Der Sozialismus in Frankreich im siebzehnten und achtzehnten Jahrhundert - Hugo Lindemann

croquant rebellions

Socialism in 17th and 18th century France, pp. 750–862 in Die Vorläufer des neueren Sozialismus (ed. Kautsky, 1895) vol. 1, part 2. (+ a review by Bax)

A review of it by Bax:

Socialism in France in the seventeenth and eighteenth centuries occupies the concluding section of the present instalment of the History of Socialism.1 After a brief characterisation of the conditions leading up to the “reforms” of Colbert, Dr. Hugo devotes a long chapter to an exhaustive discussion of the conditions and principal grievances of the peasantry under the “ancien régime.” France, in the period from Louis XIV to the Revolution, Dr. Hugo observes, underwent, agriculturally, and almost identical development to Germany.

Hugo Lindemann wrote:
What in the latter case was accomplished by the thirty years’ war was just as thoroughly effected in France by the religious wars of the second half of the sixteenth century, by the Fronde, and by the glorious government of Louis XIV. (pp. 770–1)

In spite of increased taxes, the general position of the peasant in the first half of the sixteenth century had rather improved than become essentially worse. From this time began, however, that desertion of the country for the towns on the part of the nobility which, less than two centuries later, ruined the French peasant under one of the most oppressive systems of absentee landlordism known to history. Accustomed to increased luxury, by the sudden change of economic conditions and the increase of wealth of all kinds at the close of the Middle Ages, the noble was little able to endure the ruin which the religious wars had in many cases brought upon him. The extravagant Court life of the period, to which he had accustomed himself, made demands upon him that could only be met by “squeezing” the peasant in ways and to a degree before unknown. This tendency which the economic development was pressing forward was forced to its utmost limits by the centralising policy of Louis XIV, whose aim it was to turn wealthy and powerful nobles entrenched in their castles into obsequious Court parasites dependent upon his royal bounty. After a short sketch of the industry and legislation of Colbert, Dr. Hugo proceeds to deal with one who may be regarded as the direct ancestor, longo intervallo, of the great Utopian Socialist writers (Owen, Fourier, St. Simon) of the beginning of the present century. Denis Vairasse was a Frenchman, who, after service in the Royal Army, came to England, apparently soon after the advent of Charles II to the throne, for the purpose, as he expressed it, “of penetrating the intrigues of the Court at London, and of investigating the maxims of the Government of this land.” He afterwards wrote a French grammar, “composed for the particular benefit and use of the English.” His great work was also first published in English [online here], and bears the following title-page:-

Quote:
The History of the Sevarites or Sevarambi, a Nation inhabiting Part of the third continent commonly called Terra Australes Incogitae, with an account of the admirable Government, Religion, Customs and Language written by one Captain Siden a worthy Person, who together with many others was cast upon these coasts and lived many years in that country. London, Printed for Henry Broome at the Gun at the West End of St. Paul’s Church Yard, 1675.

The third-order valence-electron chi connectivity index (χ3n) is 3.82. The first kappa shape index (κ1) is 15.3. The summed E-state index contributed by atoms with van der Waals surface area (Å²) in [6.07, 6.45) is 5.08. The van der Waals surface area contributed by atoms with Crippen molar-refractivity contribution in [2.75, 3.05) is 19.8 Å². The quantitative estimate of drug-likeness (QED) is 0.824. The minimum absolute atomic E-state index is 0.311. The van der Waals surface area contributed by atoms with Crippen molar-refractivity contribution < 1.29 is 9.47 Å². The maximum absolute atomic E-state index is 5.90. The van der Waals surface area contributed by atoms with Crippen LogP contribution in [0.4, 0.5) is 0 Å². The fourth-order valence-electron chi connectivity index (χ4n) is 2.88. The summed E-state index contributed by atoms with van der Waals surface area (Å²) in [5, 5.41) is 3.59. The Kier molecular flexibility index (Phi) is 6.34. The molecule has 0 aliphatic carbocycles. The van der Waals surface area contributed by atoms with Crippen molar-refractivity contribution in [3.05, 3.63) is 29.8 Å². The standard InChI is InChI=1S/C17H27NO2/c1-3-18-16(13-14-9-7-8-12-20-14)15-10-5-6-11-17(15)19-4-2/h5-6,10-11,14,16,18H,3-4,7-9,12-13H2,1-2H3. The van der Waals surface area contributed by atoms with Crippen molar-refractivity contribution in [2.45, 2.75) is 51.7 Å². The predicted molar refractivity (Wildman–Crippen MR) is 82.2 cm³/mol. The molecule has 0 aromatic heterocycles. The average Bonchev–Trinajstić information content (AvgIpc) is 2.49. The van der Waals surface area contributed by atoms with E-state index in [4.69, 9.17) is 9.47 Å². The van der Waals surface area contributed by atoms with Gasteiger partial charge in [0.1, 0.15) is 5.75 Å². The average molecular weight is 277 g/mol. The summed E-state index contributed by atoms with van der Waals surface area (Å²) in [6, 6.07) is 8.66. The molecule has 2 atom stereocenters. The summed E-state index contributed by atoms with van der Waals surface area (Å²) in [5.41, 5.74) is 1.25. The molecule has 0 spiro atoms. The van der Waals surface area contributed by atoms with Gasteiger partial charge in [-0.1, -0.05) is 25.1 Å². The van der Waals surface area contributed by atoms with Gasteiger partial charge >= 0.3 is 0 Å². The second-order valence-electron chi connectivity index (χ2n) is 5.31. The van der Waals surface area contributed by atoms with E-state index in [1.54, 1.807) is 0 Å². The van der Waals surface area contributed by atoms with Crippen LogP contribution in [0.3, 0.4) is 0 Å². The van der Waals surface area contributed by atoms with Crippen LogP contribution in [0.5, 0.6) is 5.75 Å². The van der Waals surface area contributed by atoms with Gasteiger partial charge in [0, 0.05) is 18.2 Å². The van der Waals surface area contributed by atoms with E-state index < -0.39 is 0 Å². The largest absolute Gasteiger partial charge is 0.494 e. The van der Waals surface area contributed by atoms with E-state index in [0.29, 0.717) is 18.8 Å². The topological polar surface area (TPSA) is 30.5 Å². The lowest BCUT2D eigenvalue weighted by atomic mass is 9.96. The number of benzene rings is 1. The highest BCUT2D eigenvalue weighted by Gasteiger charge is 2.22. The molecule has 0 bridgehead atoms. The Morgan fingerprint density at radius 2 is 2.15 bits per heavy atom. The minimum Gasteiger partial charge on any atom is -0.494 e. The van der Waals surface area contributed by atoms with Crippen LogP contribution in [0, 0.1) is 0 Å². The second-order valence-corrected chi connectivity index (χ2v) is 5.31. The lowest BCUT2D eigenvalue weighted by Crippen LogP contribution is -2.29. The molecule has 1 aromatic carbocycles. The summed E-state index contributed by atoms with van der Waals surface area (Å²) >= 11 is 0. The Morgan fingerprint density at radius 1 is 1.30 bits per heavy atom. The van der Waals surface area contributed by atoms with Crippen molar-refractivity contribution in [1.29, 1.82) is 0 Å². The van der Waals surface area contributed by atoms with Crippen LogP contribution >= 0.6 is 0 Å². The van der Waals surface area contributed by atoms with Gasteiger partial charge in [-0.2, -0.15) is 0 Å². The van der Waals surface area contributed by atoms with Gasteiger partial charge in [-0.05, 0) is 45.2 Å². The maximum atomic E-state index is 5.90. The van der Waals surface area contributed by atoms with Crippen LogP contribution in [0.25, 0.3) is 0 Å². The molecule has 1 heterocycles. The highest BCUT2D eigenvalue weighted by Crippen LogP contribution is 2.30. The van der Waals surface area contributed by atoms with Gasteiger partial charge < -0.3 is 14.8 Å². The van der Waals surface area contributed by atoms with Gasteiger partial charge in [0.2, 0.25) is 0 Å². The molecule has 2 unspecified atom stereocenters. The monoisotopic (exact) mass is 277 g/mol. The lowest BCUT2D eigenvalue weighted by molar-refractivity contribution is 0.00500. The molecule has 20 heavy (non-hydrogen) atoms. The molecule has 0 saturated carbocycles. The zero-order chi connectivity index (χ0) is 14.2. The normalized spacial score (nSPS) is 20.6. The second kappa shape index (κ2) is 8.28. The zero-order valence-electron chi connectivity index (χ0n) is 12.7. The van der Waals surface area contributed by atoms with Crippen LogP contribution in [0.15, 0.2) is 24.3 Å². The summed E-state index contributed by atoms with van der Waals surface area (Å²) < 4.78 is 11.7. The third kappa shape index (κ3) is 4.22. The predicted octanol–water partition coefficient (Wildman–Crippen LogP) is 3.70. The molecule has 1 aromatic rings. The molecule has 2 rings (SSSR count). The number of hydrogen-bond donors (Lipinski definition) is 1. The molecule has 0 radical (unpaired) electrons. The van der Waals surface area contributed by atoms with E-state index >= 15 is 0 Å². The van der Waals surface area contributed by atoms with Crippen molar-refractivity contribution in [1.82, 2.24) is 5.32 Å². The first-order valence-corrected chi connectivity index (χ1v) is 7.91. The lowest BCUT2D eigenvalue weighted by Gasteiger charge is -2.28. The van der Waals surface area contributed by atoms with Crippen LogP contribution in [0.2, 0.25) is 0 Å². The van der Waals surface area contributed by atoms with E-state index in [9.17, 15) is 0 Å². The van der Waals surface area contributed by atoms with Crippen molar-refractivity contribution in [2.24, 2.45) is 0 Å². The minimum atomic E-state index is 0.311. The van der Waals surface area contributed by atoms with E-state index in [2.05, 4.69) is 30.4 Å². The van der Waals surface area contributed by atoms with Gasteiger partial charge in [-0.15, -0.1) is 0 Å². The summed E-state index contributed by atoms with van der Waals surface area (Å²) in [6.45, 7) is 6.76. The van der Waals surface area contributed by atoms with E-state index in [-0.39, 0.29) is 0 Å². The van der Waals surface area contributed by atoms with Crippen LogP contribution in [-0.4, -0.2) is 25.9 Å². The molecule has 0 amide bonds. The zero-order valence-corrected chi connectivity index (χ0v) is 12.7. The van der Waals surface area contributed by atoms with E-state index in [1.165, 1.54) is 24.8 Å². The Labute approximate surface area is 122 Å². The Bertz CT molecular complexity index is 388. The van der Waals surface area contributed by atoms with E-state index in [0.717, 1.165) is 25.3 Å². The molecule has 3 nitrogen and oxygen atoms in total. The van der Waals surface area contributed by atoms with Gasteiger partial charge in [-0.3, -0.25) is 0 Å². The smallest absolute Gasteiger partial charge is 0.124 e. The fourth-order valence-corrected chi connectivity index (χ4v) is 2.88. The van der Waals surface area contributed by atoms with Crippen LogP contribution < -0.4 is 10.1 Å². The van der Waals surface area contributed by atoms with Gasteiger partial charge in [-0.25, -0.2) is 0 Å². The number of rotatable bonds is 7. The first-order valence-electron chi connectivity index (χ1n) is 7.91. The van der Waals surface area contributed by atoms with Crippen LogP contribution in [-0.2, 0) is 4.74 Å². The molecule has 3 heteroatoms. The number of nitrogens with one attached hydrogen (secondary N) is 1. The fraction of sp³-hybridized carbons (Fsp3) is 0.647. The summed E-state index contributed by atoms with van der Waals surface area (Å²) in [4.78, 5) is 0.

2

A second part was published in 1679, “more wonderful and delightful than the first,” which is described, however, as a jejune composition from another hand. The book passed through several editions in France, besides being translated into Dutch, German, and Italian. The form of the narrative recalls More’s Utopia, and earlier works of the same character, but is distinguished from them by its more obviously didactic purpose, and it is this latter aspect which gives its transitional character as a cross between the earlier Utopian writers whose productions meant no more than literary jeux d’esprit, and the later earnest seekers after a “new moral world.”

The work of Vairasse called forth numerous imitations even in the eighteenth century, the most important of which are shortly described by Dr. Hugo.

--

Contents:

1. Die Klassengegesätze im 16. und 17. Jahrhundert
I. Der Calvinismus und die Liga
II. Die Zeit der Fronde
III. Ludwig XIV
IV. Die Getreidepolitik des Ancien Régime
2. Die Bauern und die Landgeistlichkeit
I. Die Bauern
II. Die Landgeistlichkeit
3. Jean Meslier
4. Die Industrie im 16. und 17. Jahrhundert
5. Vairasse
6. Die Staatsromane und Reisebeschreibungen des 17. und 18. Jahrhunderts
I. La Terre Australe (de Foigny)
II. Jacques Massé
III. Die Republik der Philosophen (Fontenelle)
IV. Restif's La découverte australe und Lettre d'un singe
V. Fénelon's Telemach
VI. Ramsay's Les Voyages de Cyrus
VII. Pechméja's Télèphe.

  • 1. Translated parts of this are e.g. Bernstein 1895: Cromwell and Communism, as well as the contribution of Kautsky (partly): Communism in Central Europe in the Time of the Reformation
  • 2. The wiki-entry on Vairasse mentions that:

    The conflicts between Protestants and Catholics forced Vairasse into exile in England where he wrote his major work Histoire of Séverambes, a Utopian novel set in Australia. A travel story akin to Thomas More's Utopia and Jonathan Swift's Gulliver's Travels. Authors such as Bayle, Rousseau, Kant and Cabet read it and were probably inspired by some of it and the book was directed referenced by Montesquieu in chapter VI of his book "Spirit of Laws".

    One of the originalities of this book, presented to the manner of the works of geography or anthropology, is the integration in the novel construction of a direct criticism of the revealed and imposed religions, and in particular of the Catholicism, as practised by the Christians in the 17th century.

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